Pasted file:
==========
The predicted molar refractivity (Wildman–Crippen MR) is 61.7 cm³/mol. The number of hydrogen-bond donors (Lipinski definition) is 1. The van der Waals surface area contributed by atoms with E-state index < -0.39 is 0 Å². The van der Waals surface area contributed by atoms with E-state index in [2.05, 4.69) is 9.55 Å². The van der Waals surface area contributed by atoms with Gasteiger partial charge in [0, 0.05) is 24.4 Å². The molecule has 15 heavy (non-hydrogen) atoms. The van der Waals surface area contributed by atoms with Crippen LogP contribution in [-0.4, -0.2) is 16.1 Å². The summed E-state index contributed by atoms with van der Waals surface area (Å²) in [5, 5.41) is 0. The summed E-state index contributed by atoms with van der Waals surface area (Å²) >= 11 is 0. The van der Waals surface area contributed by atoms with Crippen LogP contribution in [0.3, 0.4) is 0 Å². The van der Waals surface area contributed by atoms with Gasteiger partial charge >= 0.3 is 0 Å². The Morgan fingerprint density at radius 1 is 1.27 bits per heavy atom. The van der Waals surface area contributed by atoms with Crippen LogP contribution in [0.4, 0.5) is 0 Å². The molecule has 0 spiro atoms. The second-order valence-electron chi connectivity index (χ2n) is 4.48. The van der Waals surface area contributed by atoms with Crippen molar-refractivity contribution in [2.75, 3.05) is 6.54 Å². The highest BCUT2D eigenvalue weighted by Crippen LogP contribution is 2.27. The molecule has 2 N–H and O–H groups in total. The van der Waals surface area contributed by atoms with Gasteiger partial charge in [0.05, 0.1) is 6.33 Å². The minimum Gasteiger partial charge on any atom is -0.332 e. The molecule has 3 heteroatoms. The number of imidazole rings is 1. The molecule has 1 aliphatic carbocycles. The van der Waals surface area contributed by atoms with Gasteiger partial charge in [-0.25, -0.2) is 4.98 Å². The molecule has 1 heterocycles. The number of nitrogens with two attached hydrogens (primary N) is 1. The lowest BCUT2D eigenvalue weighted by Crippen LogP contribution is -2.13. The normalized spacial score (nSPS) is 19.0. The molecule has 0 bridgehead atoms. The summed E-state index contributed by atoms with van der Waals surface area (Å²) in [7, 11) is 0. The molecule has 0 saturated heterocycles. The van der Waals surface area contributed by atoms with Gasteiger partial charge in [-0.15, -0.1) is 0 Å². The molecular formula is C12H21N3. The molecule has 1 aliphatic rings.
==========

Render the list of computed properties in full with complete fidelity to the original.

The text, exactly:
The predicted molar refractivity (Wildman–Crippen MR) is 61.7 cm³/mol. The number of hydrogen-bond donors (Lipinski definition) is 1. The van der Waals surface area contributed by atoms with E-state index < -0.39 is 0 Å². The van der Waals surface area contributed by atoms with E-state index in [2.05, 4.69) is 9.55 Å². The van der Waals surface area contributed by atoms with Gasteiger partial charge in [0, 0.05) is 24.4 Å². The molecule has 15 heavy (non-hydrogen) atoms. The van der Waals surface area contributed by atoms with Crippen LogP contribution in [-0.4, -0.2) is 16.1 Å². The summed E-state index contributed by atoms with van der Waals surface area (Å²) in [5, 5.41) is 0. The summed E-state index contributed by atoms with van der Waals surface area (Å²) >= 11 is 0. The van der Waals surface area contributed by atoms with Crippen LogP contribution in [0.3, 0.4) is 0 Å². The van der Waals surface area contributed by atoms with Gasteiger partial charge >= 0.3 is 0 Å². The Morgan fingerprint density at radius 1 is 1.27 bits per heavy atom. The van der Waals surface area contributed by atoms with Crippen LogP contribution in [0.4, 0.5) is 0 Å². The molecule has 0 spiro atoms. The second-order valence-electron chi connectivity index (χ2n) is 4.48. The van der Waals surface area contributed by atoms with Crippen molar-refractivity contribution in [2.75, 3.05) is 6.54 Å². The highest BCUT2D eigenvalue weighted by Crippen LogP contribution is 2.27. The molecule has 2 N–H and O–H groups in total. The van der Waals surface area contributed by atoms with Gasteiger partial charge in [0.05, 0.1) is 6.33 Å². The minimum Gasteiger partial charge on any atom is -0.332 e. The molecule has 3 heteroatoms. The number of imidazole rings is 1. The molecule has 1 aliphatic carbocycles. The van der Waals surface area contributed by atoms with Gasteiger partial charge in [-0.25, -0.2) is 4.98 Å². The molecule has 1 heterocycles. The number of nitrogens with two attached hydrogens (primary N) is 1. The lowest BCUT2D eigenvalue weighted by Crippen LogP contribution is -2.13. The normalized spacial score (nSPS) is 19.0. The molecule has 0 bridgehead atoms. The summed E-state index contributed by atoms with van der Waals surface area (Å²) in [7, 11) is 0. The molecule has 0 saturated heterocycles. The van der Waals surface area contributed by atoms with Gasteiger partial charge in [-0.15, -0.1) is 0 Å². The molecular formula is C12H21N3. The molecule has 1 aliphatic rings.